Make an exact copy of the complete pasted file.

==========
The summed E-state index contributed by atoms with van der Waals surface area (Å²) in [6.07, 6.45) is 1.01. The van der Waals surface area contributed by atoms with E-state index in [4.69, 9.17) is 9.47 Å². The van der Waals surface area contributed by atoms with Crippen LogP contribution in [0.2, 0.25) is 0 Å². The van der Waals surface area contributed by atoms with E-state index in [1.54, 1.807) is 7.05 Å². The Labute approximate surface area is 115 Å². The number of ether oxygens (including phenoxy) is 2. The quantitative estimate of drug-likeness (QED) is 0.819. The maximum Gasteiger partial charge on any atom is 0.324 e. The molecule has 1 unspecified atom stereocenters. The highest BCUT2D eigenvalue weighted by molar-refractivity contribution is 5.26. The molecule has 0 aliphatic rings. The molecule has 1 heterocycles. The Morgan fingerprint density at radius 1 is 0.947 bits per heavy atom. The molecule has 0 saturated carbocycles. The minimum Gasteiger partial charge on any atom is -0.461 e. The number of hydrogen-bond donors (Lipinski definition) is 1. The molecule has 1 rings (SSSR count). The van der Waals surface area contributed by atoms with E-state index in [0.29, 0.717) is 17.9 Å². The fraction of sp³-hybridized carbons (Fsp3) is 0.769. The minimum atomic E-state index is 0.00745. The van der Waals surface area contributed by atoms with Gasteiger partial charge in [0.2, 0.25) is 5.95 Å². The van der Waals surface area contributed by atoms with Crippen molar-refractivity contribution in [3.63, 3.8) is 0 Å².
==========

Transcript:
The summed E-state index contributed by atoms with van der Waals surface area (Å²) in [6.07, 6.45) is 1.01. The van der Waals surface area contributed by atoms with E-state index in [4.69, 9.17) is 9.47 Å². The van der Waals surface area contributed by atoms with Crippen LogP contribution in [0.2, 0.25) is 0 Å². The van der Waals surface area contributed by atoms with E-state index in [1.54, 1.807) is 7.05 Å². The Labute approximate surface area is 115 Å². The number of ether oxygens (including phenoxy) is 2. The quantitative estimate of drug-likeness (QED) is 0.819. The maximum Gasteiger partial charge on any atom is 0.324 e. The molecule has 1 unspecified atom stereocenters. The highest BCUT2D eigenvalue weighted by molar-refractivity contribution is 5.26. The molecule has 0 aliphatic rings. The molecule has 1 heterocycles. The Morgan fingerprint density at radius 1 is 0.947 bits per heavy atom. The molecule has 0 saturated carbocycles. The minimum Gasteiger partial charge on any atom is -0.461 e. The number of hydrogen-bond donors (Lipinski definition) is 1. The molecule has 1 rings (SSSR count). The van der Waals surface area contributed by atoms with E-state index in [0.29, 0.717) is 17.9 Å². The fraction of sp³-hybridized carbons (Fsp3) is 0.769. The minimum atomic E-state index is 0.00745. The van der Waals surface area contributed by atoms with Gasteiger partial charge in [0.2, 0.25) is 5.95 Å². The van der Waals surface area contributed by atoms with Crippen molar-refractivity contribution in [3.63, 3.8) is 0 Å².